Published: 05:26 p.m., Saturday, October 2, 2010

    STRATFORD — The grounds of the long-shuttered Shakespeare theater could play host next summer to a festival performed by a company of professional actors.

    That’s a line often heard and never delivered in Stratford. But for Frank Tobin, founder of his eponymous artistic consulting group, it’s a vision he believes he can materialize if given the green light from the town council.

    “We think we can turn Stratford into the destination it once was,” he said.

    The town council is considering spending a half-million dollars to hire Frank Tobin Associates and Arts Consulting Group, a business management firm, to reopen the Shakespeare theater and pack its stage with top-notch talent.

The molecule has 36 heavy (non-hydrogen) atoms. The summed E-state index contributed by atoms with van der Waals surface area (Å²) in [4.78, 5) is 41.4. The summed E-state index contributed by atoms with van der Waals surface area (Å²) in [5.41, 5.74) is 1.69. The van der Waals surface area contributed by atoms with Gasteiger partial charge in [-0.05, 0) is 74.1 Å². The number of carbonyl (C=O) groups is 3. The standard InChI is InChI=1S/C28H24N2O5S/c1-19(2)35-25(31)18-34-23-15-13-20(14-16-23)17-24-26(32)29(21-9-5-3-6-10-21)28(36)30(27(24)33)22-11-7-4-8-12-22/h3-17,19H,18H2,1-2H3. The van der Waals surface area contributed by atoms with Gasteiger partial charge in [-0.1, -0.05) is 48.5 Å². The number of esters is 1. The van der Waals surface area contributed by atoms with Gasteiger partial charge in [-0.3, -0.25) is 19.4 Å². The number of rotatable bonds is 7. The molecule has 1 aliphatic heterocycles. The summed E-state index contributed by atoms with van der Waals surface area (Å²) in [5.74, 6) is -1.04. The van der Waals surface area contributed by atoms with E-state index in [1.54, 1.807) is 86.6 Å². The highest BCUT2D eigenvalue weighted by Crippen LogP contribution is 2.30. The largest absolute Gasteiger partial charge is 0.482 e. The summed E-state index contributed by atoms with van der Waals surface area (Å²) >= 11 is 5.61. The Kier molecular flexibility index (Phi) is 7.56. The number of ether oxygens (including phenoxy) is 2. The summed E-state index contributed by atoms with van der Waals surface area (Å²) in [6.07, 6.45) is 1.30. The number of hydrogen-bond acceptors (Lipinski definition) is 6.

Arts Consulting Group is proposing a study, led by Vice President Willem Helm, to assess and recommend a nonprofit business plan and fundraising program for the theater while working with Tobin’s artistic vision.

    “(The town) can’t just go into this with preconceived notions — they tried that twice and failed,” Helm said, adding, “I gather that this has never really been done in the way that we propose to do it. People have come in with a plan and said, `Give me X, Y and Z amount of money and I’ll do it.’ But we think there are preparatory, careful studies that first need to be done and that’s what we propose to do.”

    In the last decade, the town has funneled more than a half-million taxpayer dollars into sprucing the shabby gray structure. Yet repairs to its roof and parking lot need sprucing again, and several attempts to reopen the theater have failed since it closed for good in the mid-1980s.